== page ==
Josh: [00:07:47] So there was one thing that I just decided that there was no way I wanted to continue this cycle. I ended up getting a tattoo a few years ago. It just says cycle broken. It was very important for me because I wanted to just break this cycle of addiction and domestic violence and abuse. So I’d say I’m pretty stubborn in terms of like when I set my mind on something. It’s really what I want to do. But I think that I’d be arrogant if I was to take all credit for it because I think the one of the big things is kids just have to have somebody who takes an interest in them and to the main people who really saved me was my Uncle Brad. He started dating my aunt when I was around 13 and I was chaos. I was one of those. . .If you had me as a teacher you would have hated me. I couldn’t take what was going on at home. So I would fight in school I’d get kicked out of school. I would lead our basketball team in points but I’d also lead him and ejections and personal fouls. I had a horrible anger problem. And as soon as Brad stepped in and started spending time with me he was the first positive male influence I had and I could plot my trajectory at that moment and suddenly started going up because I had somebody who I could trust who knew who I could talk to. And then my basketball coach Coach K Tom Karczewski also stepped in once he realized what was going on at home. He started to be a stable influence that was really what I needed was just stability. So I think that’s one of the biggest things that helped me.

Dr. Jones: [00:09:26] Yeah. You mentioned sports. I know that you’re a runner and you even think you came to UK and ran track. Do I have that right?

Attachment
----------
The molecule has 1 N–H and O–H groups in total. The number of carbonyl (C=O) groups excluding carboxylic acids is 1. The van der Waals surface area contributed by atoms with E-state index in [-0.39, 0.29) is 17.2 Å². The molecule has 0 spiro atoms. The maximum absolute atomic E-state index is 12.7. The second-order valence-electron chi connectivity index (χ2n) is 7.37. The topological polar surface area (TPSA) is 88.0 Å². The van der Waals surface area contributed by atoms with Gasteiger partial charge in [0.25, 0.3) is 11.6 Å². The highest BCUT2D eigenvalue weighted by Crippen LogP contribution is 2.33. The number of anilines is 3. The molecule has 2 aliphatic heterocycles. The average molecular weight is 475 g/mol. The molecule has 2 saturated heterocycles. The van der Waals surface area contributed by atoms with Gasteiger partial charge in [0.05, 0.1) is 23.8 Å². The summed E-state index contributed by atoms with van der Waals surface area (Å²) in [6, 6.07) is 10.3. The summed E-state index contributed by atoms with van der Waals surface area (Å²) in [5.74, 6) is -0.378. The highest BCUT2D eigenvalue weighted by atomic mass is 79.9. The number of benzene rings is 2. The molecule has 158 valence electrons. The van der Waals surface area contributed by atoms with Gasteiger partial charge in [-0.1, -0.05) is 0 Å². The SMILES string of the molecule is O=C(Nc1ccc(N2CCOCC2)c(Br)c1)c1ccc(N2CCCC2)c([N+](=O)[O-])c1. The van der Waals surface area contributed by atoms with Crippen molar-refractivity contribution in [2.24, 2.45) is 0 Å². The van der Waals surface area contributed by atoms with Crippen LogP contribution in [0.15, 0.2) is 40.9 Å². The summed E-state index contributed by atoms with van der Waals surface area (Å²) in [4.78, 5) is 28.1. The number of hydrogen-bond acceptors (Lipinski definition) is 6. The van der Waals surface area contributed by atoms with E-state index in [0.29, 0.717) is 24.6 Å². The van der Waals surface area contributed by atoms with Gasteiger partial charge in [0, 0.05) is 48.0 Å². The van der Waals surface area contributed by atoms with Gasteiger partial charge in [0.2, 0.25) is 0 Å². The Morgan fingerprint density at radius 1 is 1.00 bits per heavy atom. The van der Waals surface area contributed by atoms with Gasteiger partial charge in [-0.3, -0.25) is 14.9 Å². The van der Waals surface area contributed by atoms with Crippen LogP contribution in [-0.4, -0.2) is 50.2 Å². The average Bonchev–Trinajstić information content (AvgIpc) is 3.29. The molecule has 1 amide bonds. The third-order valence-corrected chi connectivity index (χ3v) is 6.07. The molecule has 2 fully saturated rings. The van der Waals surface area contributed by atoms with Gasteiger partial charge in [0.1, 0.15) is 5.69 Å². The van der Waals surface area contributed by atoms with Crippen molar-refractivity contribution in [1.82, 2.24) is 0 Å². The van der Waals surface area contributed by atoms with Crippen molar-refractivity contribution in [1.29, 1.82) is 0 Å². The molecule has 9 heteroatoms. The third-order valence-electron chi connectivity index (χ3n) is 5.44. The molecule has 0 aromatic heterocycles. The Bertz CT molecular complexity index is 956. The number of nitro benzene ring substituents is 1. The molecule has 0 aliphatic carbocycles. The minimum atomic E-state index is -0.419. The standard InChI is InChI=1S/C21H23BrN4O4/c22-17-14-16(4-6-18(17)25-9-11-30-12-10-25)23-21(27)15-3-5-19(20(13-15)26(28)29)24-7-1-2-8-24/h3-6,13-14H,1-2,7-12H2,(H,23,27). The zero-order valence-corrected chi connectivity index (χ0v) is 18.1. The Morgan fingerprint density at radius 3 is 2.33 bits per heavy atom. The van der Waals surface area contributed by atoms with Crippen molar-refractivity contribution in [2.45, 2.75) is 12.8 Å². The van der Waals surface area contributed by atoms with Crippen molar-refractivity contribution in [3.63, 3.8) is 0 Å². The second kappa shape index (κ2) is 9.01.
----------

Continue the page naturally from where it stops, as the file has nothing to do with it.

Josh: [00:09:35] Yeah yeah.

Dr. Jones: [00:09:36] So. So I wonder if you could talk about how sports. I mean it sounds like sports gave you some direction or some some focus with all of that energy and just stuff – that chaos that was going on.

Josh: [00:09:51] Yeah.

Dr. Jones: [00:09:52] Your life. Did did sports and running in particular give you a place to put all of that?

Josh: [00:09:57] It definitely did. By my senior year I always say I was I was captain of the football team captain of the basketball team captain of the track team and captain of the cross-country team. But the last one is not that cool. It’s nothing against cross-country but I was the only person on the cross-country team like I was captain but I was literally the whole team. So we were a very small school. So for me just having all those outlets to put all this energy and frustration especially football now I’ll be honest it helped me to hit people or at least get some of that aggression out but also just having things to work towards.